Sharia Law in America a Scary Proposition for Women

In response to an Op-Ed posted in The New York Times on Friday, September 2nd, by Yale professor Eliyahu Stern, we wanted to take a moment to discuss Sharia law.  In his piece, Stern states that “More than a dozen states are considering outlawing aspects of Shariah law” and mentions settling marriage disputes as one of the aspects that have the potential to be outlawed.

He goes on to say, “The crusade against Shariah undermines American democracy…”

His take is flat wrong.  Particularly for women, allowing Sharia law would severly undermine American democracy, not the other way around.  We encourage the professor to do a little further research into what Sharia law would mean for American women, taking into account the following points:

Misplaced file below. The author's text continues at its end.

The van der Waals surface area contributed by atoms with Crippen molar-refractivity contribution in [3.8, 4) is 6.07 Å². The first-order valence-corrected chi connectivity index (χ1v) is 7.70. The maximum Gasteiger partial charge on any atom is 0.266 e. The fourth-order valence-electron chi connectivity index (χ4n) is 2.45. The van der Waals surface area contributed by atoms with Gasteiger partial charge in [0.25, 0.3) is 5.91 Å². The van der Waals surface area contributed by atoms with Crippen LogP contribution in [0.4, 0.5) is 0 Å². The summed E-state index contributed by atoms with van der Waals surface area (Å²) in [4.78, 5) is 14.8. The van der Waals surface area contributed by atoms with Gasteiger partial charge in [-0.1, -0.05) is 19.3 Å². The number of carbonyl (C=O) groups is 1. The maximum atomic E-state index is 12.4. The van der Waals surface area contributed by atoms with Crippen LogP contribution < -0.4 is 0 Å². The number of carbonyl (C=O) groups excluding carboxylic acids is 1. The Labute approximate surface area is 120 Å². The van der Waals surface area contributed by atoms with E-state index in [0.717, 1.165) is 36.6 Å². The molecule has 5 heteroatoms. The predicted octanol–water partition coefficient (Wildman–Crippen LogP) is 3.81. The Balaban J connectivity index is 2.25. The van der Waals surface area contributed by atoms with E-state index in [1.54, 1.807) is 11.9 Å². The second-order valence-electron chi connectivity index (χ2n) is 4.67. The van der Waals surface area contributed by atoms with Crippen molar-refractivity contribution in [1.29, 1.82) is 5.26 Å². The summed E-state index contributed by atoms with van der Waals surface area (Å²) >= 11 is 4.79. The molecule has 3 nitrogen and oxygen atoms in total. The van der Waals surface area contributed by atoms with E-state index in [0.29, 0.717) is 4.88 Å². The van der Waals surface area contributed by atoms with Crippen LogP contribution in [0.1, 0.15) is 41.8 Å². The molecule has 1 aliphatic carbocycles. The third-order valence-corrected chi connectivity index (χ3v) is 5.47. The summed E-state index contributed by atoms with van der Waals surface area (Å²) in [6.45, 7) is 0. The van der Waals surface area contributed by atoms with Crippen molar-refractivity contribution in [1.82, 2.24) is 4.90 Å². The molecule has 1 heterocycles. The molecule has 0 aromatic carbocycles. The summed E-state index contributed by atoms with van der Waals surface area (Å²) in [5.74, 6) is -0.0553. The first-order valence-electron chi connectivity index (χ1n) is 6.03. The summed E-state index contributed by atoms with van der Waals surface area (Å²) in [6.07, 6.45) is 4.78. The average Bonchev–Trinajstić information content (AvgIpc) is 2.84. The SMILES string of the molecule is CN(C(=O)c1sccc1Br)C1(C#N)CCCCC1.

• In any proceeding governed by Sharia law, a woman’s testimony is worth only half that of a man’s.
  • Under the sections of Sharia law civil code governing marriage and child custody, a marriage contract is between the woman’s father (or other male guardian) and her husband.
  • A man can divorce his wife by simply saying three times, “I divorce thee,” while a woman must give justification for requesting a divorce and meet a high burden of proof.
  • If a woman does obtain a divorce and later remarries, she loses custody of her children, even if the father is abusive.

Obviously, Sharia law in America is a a scary proposition for women.  The provisions of Sharia are incompatible with modern Western individual rights, particularly the equal rights of women.